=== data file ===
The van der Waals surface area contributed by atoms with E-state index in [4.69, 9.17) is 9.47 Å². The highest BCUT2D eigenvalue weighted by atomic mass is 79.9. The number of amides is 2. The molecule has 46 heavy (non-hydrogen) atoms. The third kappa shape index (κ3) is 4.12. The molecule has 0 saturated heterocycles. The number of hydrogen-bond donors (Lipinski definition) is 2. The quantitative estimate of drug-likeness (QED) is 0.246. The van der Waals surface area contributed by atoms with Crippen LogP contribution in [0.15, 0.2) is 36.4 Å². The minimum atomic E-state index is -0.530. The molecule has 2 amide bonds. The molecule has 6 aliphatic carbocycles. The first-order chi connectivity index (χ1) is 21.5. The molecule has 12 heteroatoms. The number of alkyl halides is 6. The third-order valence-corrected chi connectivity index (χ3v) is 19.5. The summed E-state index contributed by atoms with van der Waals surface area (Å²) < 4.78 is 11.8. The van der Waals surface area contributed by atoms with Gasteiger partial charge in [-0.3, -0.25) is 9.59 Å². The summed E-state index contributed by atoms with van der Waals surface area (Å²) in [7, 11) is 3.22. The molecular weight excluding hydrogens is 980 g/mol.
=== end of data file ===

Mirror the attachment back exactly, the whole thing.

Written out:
The van der Waals surface area contributed by atoms with E-state index in [4.69, 9.17) is 9.47 Å². The highest BCUT2D eigenvalue weighted by atomic mass is 79.9. The number of amides is 2. The molecule has 46 heavy (non-hydrogen) atoms. The third kappa shape index (κ3) is 4.12. The molecule has 0 saturated heterocycles. The number of hydrogen-bond donors (Lipinski definition) is 2. The quantitative estimate of drug-likeness (QED) is 0.246. The van der Waals surface area contributed by atoms with Crippen LogP contribution in [0.15, 0.2) is 36.4 Å². The minimum atomic E-state index is -0.530. The molecule has 2 amide bonds. The molecule has 6 aliphatic carbocycles. The first-order chi connectivity index (χ1) is 21.5. The molecule has 12 heteroatoms. The number of alkyl halides is 6. The third-order valence-corrected chi connectivity index (χ3v) is 19.5. The summed E-state index contributed by atoms with van der Waals surface area (Å²) < 4.78 is 11.8. The van der Waals surface area contributed by atoms with Gasteiger partial charge in [-0.3, -0.25) is 9.59 Å². The summed E-state index contributed by atoms with van der Waals surface area (Å²) in [7, 11) is 3.22. The molecular weight excluding hydrogens is 980 g/mol.